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What is a Human Being?: A Heideggerian View - Modern European Philosophy (Paperback)
  • What is a Human Being?: A Heideggerian View - Modern European Philosophy (Paperback)
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What is a Human Being?: A Heideggerian View - Modern European Philosophy (Paperback)

(author)
£30.99
Paperback 276 Pages / Published: 28/07/1995
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This broad, ambitious study is about human nature, but human nature treated in a way quite different from the scientific account that influences so much of contemporary philosophy. Drawing on certain basic ideas of Heidegger the author presents an alternative to the debate waged between dualists and materialists in the philosophy of mind that involves reconceiving the way we usually think about 'mental' life. Olafson argues that familiar contrasts between the 'physical' and the 'psychological' break down under closer scrutiny. They need to be replaced by a conception of human being in which we are not entities compounded out of body and mind, but unitary entities that are distinguished by 'having a world', which is very different from simply being a part of the world.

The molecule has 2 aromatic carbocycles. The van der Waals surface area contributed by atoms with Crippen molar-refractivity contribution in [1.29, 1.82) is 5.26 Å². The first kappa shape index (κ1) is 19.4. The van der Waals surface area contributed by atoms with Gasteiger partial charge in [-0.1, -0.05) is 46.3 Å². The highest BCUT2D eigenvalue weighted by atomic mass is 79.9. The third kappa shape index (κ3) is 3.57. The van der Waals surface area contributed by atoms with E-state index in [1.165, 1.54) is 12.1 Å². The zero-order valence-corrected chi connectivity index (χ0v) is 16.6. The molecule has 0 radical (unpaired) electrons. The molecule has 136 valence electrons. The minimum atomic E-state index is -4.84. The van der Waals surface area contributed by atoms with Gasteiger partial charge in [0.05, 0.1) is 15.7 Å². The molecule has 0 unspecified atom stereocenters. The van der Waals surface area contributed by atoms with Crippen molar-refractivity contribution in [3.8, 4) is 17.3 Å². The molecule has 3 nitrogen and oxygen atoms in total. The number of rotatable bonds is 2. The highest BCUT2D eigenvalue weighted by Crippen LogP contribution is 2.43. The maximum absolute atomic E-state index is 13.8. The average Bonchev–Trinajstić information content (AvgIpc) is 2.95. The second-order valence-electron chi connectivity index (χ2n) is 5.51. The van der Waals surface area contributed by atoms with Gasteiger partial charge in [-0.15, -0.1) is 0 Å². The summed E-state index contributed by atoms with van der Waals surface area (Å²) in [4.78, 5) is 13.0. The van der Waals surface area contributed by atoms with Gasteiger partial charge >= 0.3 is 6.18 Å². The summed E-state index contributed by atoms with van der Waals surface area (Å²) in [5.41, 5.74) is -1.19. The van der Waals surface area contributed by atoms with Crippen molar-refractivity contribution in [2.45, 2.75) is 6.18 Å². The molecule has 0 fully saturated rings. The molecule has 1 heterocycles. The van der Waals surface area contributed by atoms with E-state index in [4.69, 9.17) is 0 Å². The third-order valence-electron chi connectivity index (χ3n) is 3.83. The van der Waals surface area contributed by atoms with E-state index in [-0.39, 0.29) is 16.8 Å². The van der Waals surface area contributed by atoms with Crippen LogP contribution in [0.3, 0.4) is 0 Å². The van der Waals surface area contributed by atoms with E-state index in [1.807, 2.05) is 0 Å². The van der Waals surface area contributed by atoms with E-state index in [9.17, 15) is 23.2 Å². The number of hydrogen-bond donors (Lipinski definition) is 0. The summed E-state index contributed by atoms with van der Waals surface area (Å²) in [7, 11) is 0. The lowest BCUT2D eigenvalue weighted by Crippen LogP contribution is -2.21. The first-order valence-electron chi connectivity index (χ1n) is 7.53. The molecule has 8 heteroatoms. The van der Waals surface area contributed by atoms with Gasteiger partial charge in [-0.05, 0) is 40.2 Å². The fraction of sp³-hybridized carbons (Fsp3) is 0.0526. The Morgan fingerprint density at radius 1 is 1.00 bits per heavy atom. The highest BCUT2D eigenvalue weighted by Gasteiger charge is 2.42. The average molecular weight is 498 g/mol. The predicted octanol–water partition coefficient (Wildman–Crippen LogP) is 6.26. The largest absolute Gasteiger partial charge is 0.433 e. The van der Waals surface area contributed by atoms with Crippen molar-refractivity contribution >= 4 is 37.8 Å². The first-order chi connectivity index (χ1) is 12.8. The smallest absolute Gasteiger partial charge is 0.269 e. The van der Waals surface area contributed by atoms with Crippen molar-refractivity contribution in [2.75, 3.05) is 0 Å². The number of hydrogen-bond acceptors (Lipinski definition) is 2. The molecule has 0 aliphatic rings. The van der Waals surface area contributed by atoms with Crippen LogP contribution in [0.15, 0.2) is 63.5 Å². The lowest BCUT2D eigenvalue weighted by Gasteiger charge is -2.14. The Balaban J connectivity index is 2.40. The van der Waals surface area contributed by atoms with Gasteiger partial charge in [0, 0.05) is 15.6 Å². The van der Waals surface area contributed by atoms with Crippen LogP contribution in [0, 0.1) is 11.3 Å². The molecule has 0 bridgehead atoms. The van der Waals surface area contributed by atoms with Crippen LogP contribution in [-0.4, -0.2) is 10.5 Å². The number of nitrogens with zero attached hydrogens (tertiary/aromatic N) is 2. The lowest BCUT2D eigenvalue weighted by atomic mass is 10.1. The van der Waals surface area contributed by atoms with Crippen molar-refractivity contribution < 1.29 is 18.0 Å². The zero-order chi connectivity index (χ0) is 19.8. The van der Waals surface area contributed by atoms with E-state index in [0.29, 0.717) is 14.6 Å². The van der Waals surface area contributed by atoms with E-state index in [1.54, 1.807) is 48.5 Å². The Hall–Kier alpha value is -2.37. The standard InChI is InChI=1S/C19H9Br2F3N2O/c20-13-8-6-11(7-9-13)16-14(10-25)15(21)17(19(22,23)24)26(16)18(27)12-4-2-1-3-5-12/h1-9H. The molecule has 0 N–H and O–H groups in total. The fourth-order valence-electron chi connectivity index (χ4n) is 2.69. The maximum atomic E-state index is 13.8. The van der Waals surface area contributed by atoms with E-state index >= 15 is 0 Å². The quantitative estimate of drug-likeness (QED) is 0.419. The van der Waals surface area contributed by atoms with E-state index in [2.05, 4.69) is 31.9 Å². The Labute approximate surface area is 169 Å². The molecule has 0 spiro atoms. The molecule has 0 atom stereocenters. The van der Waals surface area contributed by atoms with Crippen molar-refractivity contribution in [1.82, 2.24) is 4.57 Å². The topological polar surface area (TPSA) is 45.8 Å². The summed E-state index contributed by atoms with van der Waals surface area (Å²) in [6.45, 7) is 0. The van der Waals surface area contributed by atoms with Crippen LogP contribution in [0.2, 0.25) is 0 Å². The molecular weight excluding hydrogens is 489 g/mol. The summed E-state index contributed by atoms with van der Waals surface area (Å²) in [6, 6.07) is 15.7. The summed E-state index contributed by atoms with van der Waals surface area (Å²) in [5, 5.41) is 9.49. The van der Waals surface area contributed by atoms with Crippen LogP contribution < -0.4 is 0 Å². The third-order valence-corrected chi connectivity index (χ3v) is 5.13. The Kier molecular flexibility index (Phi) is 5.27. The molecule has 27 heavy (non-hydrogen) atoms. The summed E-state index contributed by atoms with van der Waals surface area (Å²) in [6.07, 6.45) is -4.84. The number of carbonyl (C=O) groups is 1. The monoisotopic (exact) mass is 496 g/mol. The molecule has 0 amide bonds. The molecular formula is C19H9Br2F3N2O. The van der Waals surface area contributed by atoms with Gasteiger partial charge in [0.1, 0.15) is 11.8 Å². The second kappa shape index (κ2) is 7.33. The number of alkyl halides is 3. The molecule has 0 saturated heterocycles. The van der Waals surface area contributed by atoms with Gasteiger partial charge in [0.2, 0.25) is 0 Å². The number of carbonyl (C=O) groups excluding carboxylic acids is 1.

Publisher: Cambridge University Press
ISBN: 9780521479370
Number of pages: 276
Weight: 410 g
Dimensions: 228 x 152 x 18 mm


MEDIA REVIEWS
"This book will surely play a dominant role in ongoing discussions of personhood and personal identity. The importance of Olafson's work lies in the fact that it bridges the gap between a broadly analytical approach to the nature of these issues and a phenomenological approach. Due to both its wide scope and its constructive nature, this book is uniquely equipped to appeal to any philosopher with an interest in the nature of human minds and persons." Choice
"This book involves an admirable attempt to find a common ground with physicalist theories of human nature by phenomonological descriptions of knowing, feeling, and acting that dissolve mentalism. At the same time, it criticizes physicalist theories via a kind of transcendental argument since such theories overlook while presupposing the phenomenon of presence. Thus it draws well on the traditions of descriptive and transcendental phenomenology." Michael Barber, the Modern Schoolman

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